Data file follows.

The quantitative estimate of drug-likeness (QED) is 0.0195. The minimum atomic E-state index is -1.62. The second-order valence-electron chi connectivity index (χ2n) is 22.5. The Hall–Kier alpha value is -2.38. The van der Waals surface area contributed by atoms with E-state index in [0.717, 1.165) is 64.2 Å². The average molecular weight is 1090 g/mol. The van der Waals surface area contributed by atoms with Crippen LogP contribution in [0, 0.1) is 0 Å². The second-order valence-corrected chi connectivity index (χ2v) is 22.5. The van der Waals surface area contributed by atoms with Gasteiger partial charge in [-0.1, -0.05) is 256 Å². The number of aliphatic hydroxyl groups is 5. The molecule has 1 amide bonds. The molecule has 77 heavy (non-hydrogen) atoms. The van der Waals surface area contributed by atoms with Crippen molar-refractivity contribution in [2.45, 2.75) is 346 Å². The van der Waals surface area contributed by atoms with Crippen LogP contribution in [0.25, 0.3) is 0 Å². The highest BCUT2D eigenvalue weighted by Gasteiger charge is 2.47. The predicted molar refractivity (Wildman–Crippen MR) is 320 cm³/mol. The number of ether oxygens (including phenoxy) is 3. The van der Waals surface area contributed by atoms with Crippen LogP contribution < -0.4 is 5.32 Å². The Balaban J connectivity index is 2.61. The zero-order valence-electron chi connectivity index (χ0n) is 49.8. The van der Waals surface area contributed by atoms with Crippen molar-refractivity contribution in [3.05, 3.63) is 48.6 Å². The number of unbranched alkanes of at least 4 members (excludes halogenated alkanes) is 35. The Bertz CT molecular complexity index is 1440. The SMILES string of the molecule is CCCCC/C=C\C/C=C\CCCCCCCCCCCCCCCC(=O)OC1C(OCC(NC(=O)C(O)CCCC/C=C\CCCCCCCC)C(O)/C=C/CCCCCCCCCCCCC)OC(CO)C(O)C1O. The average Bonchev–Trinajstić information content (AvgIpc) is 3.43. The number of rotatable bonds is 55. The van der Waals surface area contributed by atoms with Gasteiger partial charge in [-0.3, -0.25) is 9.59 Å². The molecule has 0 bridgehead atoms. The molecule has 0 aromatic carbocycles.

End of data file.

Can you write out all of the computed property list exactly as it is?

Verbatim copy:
The quantitative estimate of drug-likeness (QED) is 0.0195. The minimum atomic E-state index is -1.62. The second-order valence-electron chi connectivity index (χ2n) is 22.5. The Hall–Kier alpha value is -2.38. The van der Waals surface area contributed by atoms with E-state index in [0.717, 1.165) is 64.2 Å². The average molecular weight is 1090 g/mol. The van der Waals surface area contributed by atoms with Crippen LogP contribution in [0, 0.1) is 0 Å². The second-order valence-corrected chi connectivity index (χ2v) is 22.5. The van der Waals surface area contributed by atoms with Gasteiger partial charge in [-0.1, -0.05) is 256 Å². The number of aliphatic hydroxyl groups is 5. The molecule has 1 amide bonds. The molecule has 77 heavy (non-hydrogen) atoms. The van der Waals surface area contributed by atoms with Crippen molar-refractivity contribution in [2.45, 2.75) is 346 Å². The van der Waals surface area contributed by atoms with Crippen LogP contribution in [0.25, 0.3) is 0 Å². The highest BCUT2D eigenvalue weighted by Gasteiger charge is 2.47. The predicted molar refractivity (Wildman–Crippen MR) is 320 cm³/mol. The number of ether oxygens (including phenoxy) is 3. The van der Waals surface area contributed by atoms with Crippen LogP contribution < -0.4 is 5.32 Å². The Balaban J connectivity index is 2.61. The zero-order valence-electron chi connectivity index (χ0n) is 49.8. The van der Waals surface area contributed by atoms with Crippen molar-refractivity contribution in [3.05, 3.63) is 48.6 Å². The number of unbranched alkanes of at least 4 members (excludes halogenated alkanes) is 35. The Bertz CT molecular complexity index is 1440. The SMILES string of the molecule is CCCCC/C=C\C/C=C\CCCCCCCCCCCCCCCC(=O)OC1C(OCC(NC(=O)C(O)CCCC/C=C\CCCCCCCC)C(O)/C=C/CCCCCCCCCCCCC)OC(CO)C(O)C1O. The average Bonchev–Trinajstić information content (AvgIpc) is 3.43. The number of rotatable bonds is 55. The van der Waals surface area contributed by atoms with Gasteiger partial charge in [-0.3, -0.25) is 9.59 Å². The molecule has 0 bridgehead atoms. The molecule has 0 aromatic carbocycles.